One day after students at DePaul University were evacuated in response to a bomb threat, more than a dozen student activists hung holsters on their hips to protest state laws and university policies that prohibit concealed weapons on college campuses.
Mick Paskiewicz, vice president of the DePaul Conservative Alliance and organizer of the protests, said students have a divine right to defend themselves. After all, he said, that’s what a Catholic university is all about.
quot;All of our freedoms and rights are God-given,” said Paskiewicz. He sees a direct correlation between the Bill of Rights and the higher power that guided the founding fathers who wrote them. “If we tie them to God, then no single man has the right to take those rights away,” he said.
To support his arguments, Paskiewicz looks to Pope Benedict XVI, who urged presidents of Catholic colleges and universities last week to blot out the moral relativism that threatens the Catholic identity of their campuses by reminding students that their rights and freedoms come from God.
But over the past two weeks, both before and after the pope’s visit, two of Chicago’s Catholic colleges have been tending to threats of a different kind—threats to the safety of their students.
On April 11, administrators at St. Xavier University shut down the campus for three days after death threats were scrawled on the bathroom wall of a freshman coed dorm. The closure also prompted four nearby elementary and high schools to close for a day.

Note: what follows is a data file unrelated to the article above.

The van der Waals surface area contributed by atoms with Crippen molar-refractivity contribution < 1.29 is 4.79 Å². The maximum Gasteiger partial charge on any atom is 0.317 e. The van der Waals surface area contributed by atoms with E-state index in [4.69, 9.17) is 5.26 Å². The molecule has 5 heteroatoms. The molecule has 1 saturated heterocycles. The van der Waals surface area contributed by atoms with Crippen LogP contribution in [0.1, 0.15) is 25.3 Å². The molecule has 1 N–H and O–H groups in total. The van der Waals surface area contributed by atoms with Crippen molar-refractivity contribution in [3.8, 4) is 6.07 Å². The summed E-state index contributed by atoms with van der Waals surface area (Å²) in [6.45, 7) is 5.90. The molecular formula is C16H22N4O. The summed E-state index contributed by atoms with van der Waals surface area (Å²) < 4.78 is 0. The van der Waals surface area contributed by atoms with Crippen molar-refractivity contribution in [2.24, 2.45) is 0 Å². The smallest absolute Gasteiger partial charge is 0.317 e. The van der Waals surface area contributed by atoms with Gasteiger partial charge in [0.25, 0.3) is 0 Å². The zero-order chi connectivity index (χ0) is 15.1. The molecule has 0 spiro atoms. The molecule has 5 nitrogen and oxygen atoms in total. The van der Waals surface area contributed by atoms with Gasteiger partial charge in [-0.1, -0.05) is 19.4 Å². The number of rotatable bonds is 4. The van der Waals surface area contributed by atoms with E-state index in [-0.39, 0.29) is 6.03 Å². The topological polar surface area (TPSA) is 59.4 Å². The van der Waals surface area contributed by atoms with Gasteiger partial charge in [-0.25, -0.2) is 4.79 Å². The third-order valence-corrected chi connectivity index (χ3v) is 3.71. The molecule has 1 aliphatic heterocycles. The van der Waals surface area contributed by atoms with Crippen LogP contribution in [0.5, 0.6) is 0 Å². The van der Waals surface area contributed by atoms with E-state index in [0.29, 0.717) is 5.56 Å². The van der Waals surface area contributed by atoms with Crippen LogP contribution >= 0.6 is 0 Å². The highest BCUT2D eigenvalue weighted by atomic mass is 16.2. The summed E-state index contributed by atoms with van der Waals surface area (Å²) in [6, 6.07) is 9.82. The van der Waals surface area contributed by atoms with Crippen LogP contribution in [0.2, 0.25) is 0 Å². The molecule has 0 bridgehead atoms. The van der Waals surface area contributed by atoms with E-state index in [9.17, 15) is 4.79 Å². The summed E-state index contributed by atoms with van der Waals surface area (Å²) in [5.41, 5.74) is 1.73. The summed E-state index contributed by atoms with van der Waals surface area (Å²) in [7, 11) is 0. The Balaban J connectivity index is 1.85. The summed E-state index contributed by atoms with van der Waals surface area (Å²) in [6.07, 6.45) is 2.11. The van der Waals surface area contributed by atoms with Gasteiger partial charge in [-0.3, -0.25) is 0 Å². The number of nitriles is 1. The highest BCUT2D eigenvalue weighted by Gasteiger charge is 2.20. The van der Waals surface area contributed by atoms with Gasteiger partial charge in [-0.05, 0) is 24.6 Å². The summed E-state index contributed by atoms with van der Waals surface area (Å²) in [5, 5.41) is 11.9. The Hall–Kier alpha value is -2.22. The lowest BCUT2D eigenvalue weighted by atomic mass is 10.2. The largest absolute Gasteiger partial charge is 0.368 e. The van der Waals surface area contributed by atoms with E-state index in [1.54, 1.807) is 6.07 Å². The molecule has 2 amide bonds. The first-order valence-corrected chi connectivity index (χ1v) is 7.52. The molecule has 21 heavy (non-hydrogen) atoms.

At DePaul, students evacuated buildings Monday night in response to a bomb threat. Classes resumed today.
Paskiewicz said he wondered if the day after the evacuation would be too soon to stage a protest. He decided to proceed because there would be “even more of an awareness of how vulnerable DePaul can be.”
“Announcing gun-free zones gives criminals who already aren’t going to abide by the law an easy target,” he said. “They know they’re not going to be contested if they decide to engage in murderous acts. It sounds like a vigilante effort but it’s really not.”
In the past year, DePaul’s Conservative Alliance has organized weeks devoted to discussions about Islamofascism and Catholicism. The purpose of the latter event was to foster dialogue about preserving the school’s Catholic identity and the church’s stance on issues including the war in Iraq.
Do you see a correlation between the church’s defense of human life and the right of college students to carry guns?